Let’s focus on what’s right with the church

Published 7:39 pm Monday, October 21, 2019

The late Helmut Thielicke, noted German theologian, shared that a few years ago he wanted to give one of his books a title.

He wanted to call it “Church and Public.” But his publisher objected. “The church,” his publisher stated, “doesn’t catch the public eye. Please choose another title. I’d rather not publish a flop.”

Honestly now, what do people think of when they think of the church? What do we think of when we think of the church? So many moderns, when they think of the church, think of just another competing activity. Others think of boring sermons, unfamiliar music, unprepared Sunday School lessons, religious fanatics, judgmental attitudes or general indifference.

I’ll be the first to admit that there is such a thing as bad church, but I’m not writing here to defend it. As one who deeply loves the church, I grieve about bad church, but I’m not writing to defend it. I believe a certain cleansing occurs in honest confession. Granted then, the church is all too human, much like you and me.

However, today, I want to focus on what is right with the church. There is so much right with the church to call forth out loyalty-yours and mine. So, what are we giving ourselves to, that we believe is ultimately right and everlastingly significant? I chose the church.

First, I chose the church because of its staying power. A minister friend tells of a former pastorate where the old church sanctuary was being demolished in order to make room for a larger one. A little boy passing by in the car with his family, stared in dismay at the partially-destroyed building and exclaimed, “Look! They’re going out of business.” Not so.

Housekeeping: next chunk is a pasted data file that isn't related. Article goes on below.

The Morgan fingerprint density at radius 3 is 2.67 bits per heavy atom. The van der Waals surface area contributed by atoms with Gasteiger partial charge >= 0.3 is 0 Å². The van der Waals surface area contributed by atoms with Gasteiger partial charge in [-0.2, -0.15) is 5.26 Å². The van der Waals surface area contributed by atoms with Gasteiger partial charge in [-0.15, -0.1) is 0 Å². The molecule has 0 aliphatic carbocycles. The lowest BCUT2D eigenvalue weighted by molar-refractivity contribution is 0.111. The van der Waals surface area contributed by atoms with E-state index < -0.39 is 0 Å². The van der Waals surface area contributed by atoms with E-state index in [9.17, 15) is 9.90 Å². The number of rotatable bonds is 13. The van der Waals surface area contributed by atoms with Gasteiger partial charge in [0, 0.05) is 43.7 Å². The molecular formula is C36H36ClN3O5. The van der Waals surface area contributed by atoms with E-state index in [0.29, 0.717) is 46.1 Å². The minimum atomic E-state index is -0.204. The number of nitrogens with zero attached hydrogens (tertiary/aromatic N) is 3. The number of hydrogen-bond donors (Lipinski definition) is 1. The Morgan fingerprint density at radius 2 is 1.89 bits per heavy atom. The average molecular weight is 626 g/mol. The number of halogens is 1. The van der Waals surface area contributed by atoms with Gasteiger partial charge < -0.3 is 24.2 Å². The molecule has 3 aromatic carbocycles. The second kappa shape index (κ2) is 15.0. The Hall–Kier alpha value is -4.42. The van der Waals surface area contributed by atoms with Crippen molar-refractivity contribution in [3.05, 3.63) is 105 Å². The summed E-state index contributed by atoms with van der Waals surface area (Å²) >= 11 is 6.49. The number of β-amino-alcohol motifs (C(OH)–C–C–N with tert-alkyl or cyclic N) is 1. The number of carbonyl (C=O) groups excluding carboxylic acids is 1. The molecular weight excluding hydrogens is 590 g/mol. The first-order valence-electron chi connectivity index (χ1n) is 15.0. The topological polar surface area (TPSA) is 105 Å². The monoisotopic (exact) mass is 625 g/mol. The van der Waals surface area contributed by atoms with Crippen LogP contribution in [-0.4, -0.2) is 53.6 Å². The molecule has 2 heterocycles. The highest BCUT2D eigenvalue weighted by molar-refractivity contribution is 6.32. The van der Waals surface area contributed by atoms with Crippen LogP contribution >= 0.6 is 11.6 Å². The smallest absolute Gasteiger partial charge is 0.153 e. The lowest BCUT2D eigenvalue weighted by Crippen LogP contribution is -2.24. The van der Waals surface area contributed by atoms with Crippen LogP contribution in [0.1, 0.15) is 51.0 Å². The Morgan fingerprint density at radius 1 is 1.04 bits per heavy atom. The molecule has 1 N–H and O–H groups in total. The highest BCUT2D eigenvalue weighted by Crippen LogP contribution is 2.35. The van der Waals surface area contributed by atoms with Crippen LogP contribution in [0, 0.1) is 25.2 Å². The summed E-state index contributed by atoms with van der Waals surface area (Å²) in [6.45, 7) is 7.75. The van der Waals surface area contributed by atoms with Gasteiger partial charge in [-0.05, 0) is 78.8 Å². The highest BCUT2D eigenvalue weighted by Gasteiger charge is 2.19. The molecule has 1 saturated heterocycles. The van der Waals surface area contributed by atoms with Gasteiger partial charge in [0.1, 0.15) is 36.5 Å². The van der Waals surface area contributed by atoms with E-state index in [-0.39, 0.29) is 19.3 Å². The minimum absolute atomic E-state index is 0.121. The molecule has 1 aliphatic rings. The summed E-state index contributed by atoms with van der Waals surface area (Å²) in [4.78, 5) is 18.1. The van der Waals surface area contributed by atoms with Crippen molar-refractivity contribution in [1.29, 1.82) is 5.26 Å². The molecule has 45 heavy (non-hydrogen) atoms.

The amazing thing about the church is that it has survived at all. Throughout the centuries the Christian church has had numerous reasons to fail-the confusion of the disciples, the distortion of the Gospel on the part of many Jewish Christians, false teachers, the struggles with Rome and the Emperors. Needless to say, this opposition cause great pain and imprisonments for believers, yet the opposition could not stamp out the faith and the church survived.

All along the way, there has been tremendous opposition to and criticism of the church. Yet, the church has persisted.

But I would remind you that in spite of all its critics, both inside and outside, the church continues. It still holds together. It still remains through the ages the church of God. If it hadn’t been divine, it would have perished long ago.

Second, I chose the church because of its continuing deep investment in humankind. “Inasmuch as ye have done it unto one of the least of these my brethren, ye have done it unto me,” said Jesus.”

For all its failures and failings, the church has stood steadfastly for the Christian belief that every person, even the least and lowest, is sacred to God-one for which Christ gave his life. And as the late Dr. J. Wallace Hamilton, premier southern preacher, reminded us, “It is out of that basic conviction that has come a great amount of charity on the earth-thousands of institutions of mercy, compassion and social concern.”

At this point, I am only scratching the surface of the church’s continuing compassionate ministry to humankind.

Third, I chose the church because there is no such thing as “Lone Ranger” religion. The call of Jesus was not only to a new commitment; it was also to a new companionship, a new community established by conversion. Jesus said, “The gates of Hades will not prevail against it.” What? An individual? No! An exclusive group of people? No! The church-the community-the Body of Christ.

Christianity is not a solo performance. In the New Testament, Jesus is depicted as calling 12 disciples to correspond to the twelve tribes of Israel. A part from Jesus’ intention to form a community, the events of Acts are unintelligible. There, at Pentecost, the power of the Holy Spirit is given not to individuals, but to a community.

Fourth, I chose the church because its eyes are focused on Jesus. When Dietrich Bonhoeffer was in his Nazi prison cell, uncertain of what any day would bring forth, he wrote, “We do not know what to do but our eyes are on Him.”

No other institution in our society has its eyes fixed on Jesus like the church. So, what value is it to the world to have a redemptive possibility for all humankind, a love that crosses all barriers, a ministry that challenges and cares for the needs of others, a freedom that breaks ingrained chains, the promise of a “land that is brighter than day” and a hope that can change lives and societies from despair to promise. I chose the church.